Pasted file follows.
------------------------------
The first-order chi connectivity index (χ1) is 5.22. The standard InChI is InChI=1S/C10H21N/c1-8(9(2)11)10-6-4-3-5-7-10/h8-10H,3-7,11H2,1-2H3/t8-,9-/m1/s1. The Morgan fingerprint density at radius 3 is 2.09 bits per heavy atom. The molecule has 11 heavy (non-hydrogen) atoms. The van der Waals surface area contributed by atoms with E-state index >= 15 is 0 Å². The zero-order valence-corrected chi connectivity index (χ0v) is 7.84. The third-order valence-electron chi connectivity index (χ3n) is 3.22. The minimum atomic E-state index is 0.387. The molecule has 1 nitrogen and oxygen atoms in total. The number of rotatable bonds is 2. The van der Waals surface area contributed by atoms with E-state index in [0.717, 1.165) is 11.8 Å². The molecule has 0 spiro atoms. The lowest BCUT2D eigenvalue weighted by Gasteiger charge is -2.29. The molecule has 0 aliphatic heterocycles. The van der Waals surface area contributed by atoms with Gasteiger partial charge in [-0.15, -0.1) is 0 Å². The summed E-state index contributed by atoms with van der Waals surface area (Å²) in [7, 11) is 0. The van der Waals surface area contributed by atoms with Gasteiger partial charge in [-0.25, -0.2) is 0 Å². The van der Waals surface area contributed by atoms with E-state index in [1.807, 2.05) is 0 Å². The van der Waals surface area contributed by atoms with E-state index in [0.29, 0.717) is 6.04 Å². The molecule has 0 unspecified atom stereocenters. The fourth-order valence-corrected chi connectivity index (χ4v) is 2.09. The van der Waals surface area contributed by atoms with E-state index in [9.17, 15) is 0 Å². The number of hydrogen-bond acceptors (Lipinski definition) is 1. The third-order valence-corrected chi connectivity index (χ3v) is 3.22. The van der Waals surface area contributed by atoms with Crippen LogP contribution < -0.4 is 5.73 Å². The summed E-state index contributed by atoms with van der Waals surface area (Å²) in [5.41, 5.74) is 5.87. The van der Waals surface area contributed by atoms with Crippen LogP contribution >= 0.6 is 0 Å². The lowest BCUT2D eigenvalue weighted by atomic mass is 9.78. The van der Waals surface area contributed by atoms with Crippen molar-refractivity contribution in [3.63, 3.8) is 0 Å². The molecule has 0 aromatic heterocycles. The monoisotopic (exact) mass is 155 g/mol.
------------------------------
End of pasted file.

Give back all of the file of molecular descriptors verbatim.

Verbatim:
The first-order chi connectivity index (χ1) is 5.22. The standard InChI is InChI=1S/C10H21N/c1-8(9(2)11)10-6-4-3-5-7-10/h8-10H,3-7,11H2,1-2H3/t8-,9-/m1/s1. The Morgan fingerprint density at radius 3 is 2.09 bits per heavy atom. The molecule has 11 heavy (non-hydrogen) atoms. The van der Waals surface area contributed by atoms with E-state index >= 15 is 0 Å². The zero-order valence-corrected chi connectivity index (χ0v) is 7.84. The third-order valence-electron chi connectivity index (χ3n) is 3.22. The minimum atomic E-state index is 0.387. The molecule has 1 nitrogen and oxygen atoms in total. The number of rotatable bonds is 2. The van der Waals surface area contributed by atoms with E-state index in [0.717, 1.165) is 11.8 Å². The molecule has 0 spiro atoms. The lowest BCUT2D eigenvalue weighted by Gasteiger charge is -2.29. The molecule has 0 aliphatic heterocycles. The van der Waals surface area contributed by atoms with Gasteiger partial charge in [-0.15, -0.1) is 0 Å². The summed E-state index contributed by atoms with van der Waals surface area (Å²) in [7, 11) is 0. The van der Waals surface area contributed by atoms with Gasteiger partial charge in [-0.25, -0.2) is 0 Å². The van der Waals surface area contributed by atoms with E-state index in [1.807, 2.05) is 0 Å². The van der Waals surface area contributed by atoms with E-state index in [0.29, 0.717) is 6.04 Å². The molecule has 0 unspecified atom stereocenters. The fourth-order valence-corrected chi connectivity index (χ4v) is 2.09. The van der Waals surface area contributed by atoms with E-state index in [9.17, 15) is 0 Å². The number of hydrogen-bond acceptors (Lipinski definition) is 1. The third-order valence-corrected chi connectivity index (χ3v) is 3.22. The van der Waals surface area contributed by atoms with Crippen LogP contribution < -0.4 is 5.73 Å². The summed E-state index contributed by atoms with van der Waals surface area (Å²) in [5.41, 5.74) is 5.87. The van der Waals surface area contributed by atoms with Crippen LogP contribution >= 0.6 is 0 Å². The lowest BCUT2D eigenvalue weighted by atomic mass is 9.78. The van der Waals surface area contributed by atoms with Crippen molar-refractivity contribution in [3.63, 3.8) is 0 Å². The molecule has 0 aromatic heterocycles. The monoisotopic (exact) mass is 155 g/mol.